Delaware Sen. Chris Coons, incumbent governor, win state’s Democratic primary

U.S. Sen. Chris Coons, D-Del., and Gov. John Carney on Tuesday easily won their Democratic primary battle in the First State.

Carney coasted to victory over David Lamar Williams Jr. and Coons defeated progressive activist and political newcomer Jessica Scarane to advance to November’s general election.

Carney has said he wants to continue working on racial justice issues. He also said he wants to strengthen public schools, improve Delaware’s infrastructure and clean up the state’s waterways. Carney was elected governor in 2016 after serving three terms in the U.S. House. He served two terms as lieutenant governor from 2001 to 2009 but lost the 2008 Democratic gubernatorial primary to Jack Markell.

Coons has served in the Senate since winning a special election in 2010 to fill the seat vacated by Joe Biden upon his election as vice president in 2008. Coons was reelected in 2014 to a full six-year term. He has developed a reputation for trying to work in a bipartisan manner despite usually voting in line with fellow Democrats. Scarane criticized Coons as being too eager to compromise with Republicans.

Six candidates are competing in the Republican gubernatorial primary amid GOP discontent over how Carney has handled the state’s coronavirus response. Attorney and political newcomer Julianne Murray, who has sued Carney in federal court over his coronavirus restrictions, is the GOP’s endorsed candidate.

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Attorney James DeMartino and conservative activist Lauren Witzke are vying for the GOP Senate nomination. Witzke has denied accusations by some opponents that she supports QAnon, a far-right conspiracy theory popular with some supporters of Republican President Donald Trump.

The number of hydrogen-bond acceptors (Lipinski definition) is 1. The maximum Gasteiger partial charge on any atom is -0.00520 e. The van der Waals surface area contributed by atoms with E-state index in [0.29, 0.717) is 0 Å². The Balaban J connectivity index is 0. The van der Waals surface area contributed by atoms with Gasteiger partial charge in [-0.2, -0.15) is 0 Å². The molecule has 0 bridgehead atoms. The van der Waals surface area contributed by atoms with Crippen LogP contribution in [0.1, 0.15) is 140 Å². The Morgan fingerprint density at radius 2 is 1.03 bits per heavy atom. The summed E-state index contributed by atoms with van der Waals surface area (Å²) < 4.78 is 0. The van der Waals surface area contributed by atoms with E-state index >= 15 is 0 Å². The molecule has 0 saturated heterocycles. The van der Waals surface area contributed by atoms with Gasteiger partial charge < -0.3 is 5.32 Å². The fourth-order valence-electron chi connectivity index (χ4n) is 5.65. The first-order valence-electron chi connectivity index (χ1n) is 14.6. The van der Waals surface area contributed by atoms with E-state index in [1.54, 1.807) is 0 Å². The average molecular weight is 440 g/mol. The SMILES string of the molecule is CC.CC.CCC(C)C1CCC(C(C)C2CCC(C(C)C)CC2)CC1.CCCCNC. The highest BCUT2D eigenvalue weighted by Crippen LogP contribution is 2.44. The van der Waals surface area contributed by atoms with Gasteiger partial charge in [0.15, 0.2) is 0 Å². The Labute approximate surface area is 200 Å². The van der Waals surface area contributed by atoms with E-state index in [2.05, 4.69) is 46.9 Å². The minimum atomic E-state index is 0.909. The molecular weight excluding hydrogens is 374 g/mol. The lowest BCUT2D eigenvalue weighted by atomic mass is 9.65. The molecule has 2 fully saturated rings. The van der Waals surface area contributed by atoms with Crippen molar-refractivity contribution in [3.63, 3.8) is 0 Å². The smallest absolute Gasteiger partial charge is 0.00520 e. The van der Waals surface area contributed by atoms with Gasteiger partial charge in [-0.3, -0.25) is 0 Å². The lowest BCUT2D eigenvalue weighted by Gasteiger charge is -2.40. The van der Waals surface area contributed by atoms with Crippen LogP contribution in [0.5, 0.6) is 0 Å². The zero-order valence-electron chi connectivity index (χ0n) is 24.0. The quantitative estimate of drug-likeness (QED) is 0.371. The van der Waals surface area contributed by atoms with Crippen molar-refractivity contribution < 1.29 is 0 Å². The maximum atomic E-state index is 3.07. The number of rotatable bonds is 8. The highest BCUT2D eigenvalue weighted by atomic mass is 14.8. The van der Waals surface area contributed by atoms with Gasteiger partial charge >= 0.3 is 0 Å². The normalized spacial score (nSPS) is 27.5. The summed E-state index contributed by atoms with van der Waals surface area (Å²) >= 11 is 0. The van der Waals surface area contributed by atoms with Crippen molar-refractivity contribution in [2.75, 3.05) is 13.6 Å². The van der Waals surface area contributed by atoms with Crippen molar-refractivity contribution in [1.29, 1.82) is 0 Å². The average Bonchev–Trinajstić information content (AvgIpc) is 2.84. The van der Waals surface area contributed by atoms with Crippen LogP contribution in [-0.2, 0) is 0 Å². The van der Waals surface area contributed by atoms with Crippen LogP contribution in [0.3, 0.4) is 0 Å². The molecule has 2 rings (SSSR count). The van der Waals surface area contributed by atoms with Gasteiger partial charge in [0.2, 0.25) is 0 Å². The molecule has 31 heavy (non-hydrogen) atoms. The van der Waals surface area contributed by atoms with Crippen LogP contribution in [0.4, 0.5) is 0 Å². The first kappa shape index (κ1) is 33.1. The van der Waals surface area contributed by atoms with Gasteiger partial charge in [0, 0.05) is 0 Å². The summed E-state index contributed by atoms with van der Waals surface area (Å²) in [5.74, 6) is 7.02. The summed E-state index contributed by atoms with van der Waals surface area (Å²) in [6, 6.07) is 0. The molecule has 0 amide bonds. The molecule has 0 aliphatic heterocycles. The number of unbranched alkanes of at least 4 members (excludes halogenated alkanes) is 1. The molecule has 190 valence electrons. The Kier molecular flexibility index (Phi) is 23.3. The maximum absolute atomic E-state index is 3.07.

In the Republican primary for U.S. House, actor and retired Amtrak conductor Lee Murphy, who narrowly lost the House primary two years ago, against newcomer Matthew Morris. The winner faces incumbent Democrat Lisa Blunt Rochester in November.

At the state level, voters had a unique opportunity to upset the political status quo and change the trajectory of the Democratic Party in the solid-blue state. Democratic incumbents faced challengers in seven General Assembly races this year, more than double in the 2018 primary.

Many of this year’s challengers were inspired by the growing progressive movement within the Democratic Party nationally and took on incumbents who have served for decades in the legislature.

Officials had estimated that half of the votes cast on Tuesday would be by mail because of the coronavirus. In June, state lawmakers approved a bill authorizing universal voting by mail-in primary, general and special elections.

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As of Friday, almost 57,000 Democrats, or about 16.3% of registered Democrats in Delaware, had returned vote-by-mail or absentee ballots, compared to roughly 11,500 Republicans, representing only about 5.7% of registered GOP voters.

For comparison, total turnout in the 2018 primary was 25.4% for Democrats and 19.7% for Republicans. In the 2016 primary, it was 20% and 16%, respectively.

Meanwhile, the state Republican Party has filed a Chancery Court lawsuit asking a judge to declare the new vote-by-mail law unconstitutional and to issue an injunction preventing universal voting by mail in the November general election. The state’s response is due Wednesday.

The Associated Press contributed to this report.